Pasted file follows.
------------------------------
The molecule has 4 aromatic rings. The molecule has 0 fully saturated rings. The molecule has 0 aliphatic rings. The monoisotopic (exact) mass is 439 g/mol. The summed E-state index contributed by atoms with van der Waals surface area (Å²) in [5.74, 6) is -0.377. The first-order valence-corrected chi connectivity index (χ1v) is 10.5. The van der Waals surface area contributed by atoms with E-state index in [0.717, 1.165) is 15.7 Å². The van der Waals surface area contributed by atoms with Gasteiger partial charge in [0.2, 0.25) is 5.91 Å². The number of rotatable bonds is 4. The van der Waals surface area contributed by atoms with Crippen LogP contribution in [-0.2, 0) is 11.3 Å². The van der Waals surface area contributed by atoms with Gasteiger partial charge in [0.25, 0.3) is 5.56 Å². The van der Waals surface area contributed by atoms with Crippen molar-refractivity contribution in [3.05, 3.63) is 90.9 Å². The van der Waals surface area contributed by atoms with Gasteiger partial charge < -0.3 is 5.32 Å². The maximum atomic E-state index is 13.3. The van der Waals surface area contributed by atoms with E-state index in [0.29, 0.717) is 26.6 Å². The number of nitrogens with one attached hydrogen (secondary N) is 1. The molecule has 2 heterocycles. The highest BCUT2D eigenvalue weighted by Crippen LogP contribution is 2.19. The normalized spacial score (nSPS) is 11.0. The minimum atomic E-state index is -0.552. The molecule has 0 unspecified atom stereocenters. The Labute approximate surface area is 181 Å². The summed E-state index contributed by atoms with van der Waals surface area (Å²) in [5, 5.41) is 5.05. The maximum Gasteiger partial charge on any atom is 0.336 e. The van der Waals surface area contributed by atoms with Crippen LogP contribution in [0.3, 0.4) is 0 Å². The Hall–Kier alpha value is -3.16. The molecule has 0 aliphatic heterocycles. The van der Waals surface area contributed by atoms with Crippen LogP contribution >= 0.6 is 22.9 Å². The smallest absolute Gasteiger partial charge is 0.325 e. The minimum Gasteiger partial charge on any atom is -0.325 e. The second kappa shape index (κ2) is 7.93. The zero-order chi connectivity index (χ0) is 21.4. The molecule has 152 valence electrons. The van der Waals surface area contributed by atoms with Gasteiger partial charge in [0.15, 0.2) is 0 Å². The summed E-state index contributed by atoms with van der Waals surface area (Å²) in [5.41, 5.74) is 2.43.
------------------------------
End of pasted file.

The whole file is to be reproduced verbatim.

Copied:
The molecule has 4 aromatic rings. The molecule has 0 fully saturated rings. The molecule has 0 aliphatic rings. The monoisotopic (exact) mass is 439 g/mol. The summed E-state index contributed by atoms with van der Waals surface area (Å²) in [5.74, 6) is -0.377. The first-order valence-corrected chi connectivity index (χ1v) is 10.5. The van der Waals surface area contributed by atoms with E-state index in [0.717, 1.165) is 15.7 Å². The van der Waals surface area contributed by atoms with Gasteiger partial charge in [0.2, 0.25) is 5.91 Å². The number of rotatable bonds is 4. The van der Waals surface area contributed by atoms with Crippen LogP contribution in [-0.2, 0) is 11.3 Å². The van der Waals surface area contributed by atoms with Gasteiger partial charge in [0.25, 0.3) is 5.56 Å². The van der Waals surface area contributed by atoms with Crippen molar-refractivity contribution in [3.05, 3.63) is 90.9 Å². The van der Waals surface area contributed by atoms with Gasteiger partial charge < -0.3 is 5.32 Å². The maximum atomic E-state index is 13.3. The van der Waals surface area contributed by atoms with E-state index in [0.29, 0.717) is 26.6 Å². The number of nitrogens with one attached hydrogen (secondary N) is 1. The molecule has 2 heterocycles. The highest BCUT2D eigenvalue weighted by Crippen LogP contribution is 2.19. The normalized spacial score (nSPS) is 11.0. The minimum atomic E-state index is -0.552. The molecule has 0 unspecified atom stereocenters. The Labute approximate surface area is 181 Å². The summed E-state index contributed by atoms with van der Waals surface area (Å²) in [5, 5.41) is 5.05. The maximum Gasteiger partial charge on any atom is 0.336 e. The van der Waals surface area contributed by atoms with Crippen LogP contribution in [0.3, 0.4) is 0 Å². The Hall–Kier alpha value is -3.16. The molecule has 0 aliphatic heterocycles. The van der Waals surface area contributed by atoms with Crippen LogP contribution >= 0.6 is 22.9 Å². The smallest absolute Gasteiger partial charge is 0.325 e. The minimum Gasteiger partial charge on any atom is -0.325 e. The second kappa shape index (κ2) is 7.93. The zero-order chi connectivity index (χ0) is 21.4. The molecule has 152 valence electrons. The van der Waals surface area contributed by atoms with Gasteiger partial charge in [0.15, 0.2) is 0 Å². The summed E-state index contributed by atoms with van der Waals surface area (Å²) in [5.41, 5.74) is 2.43.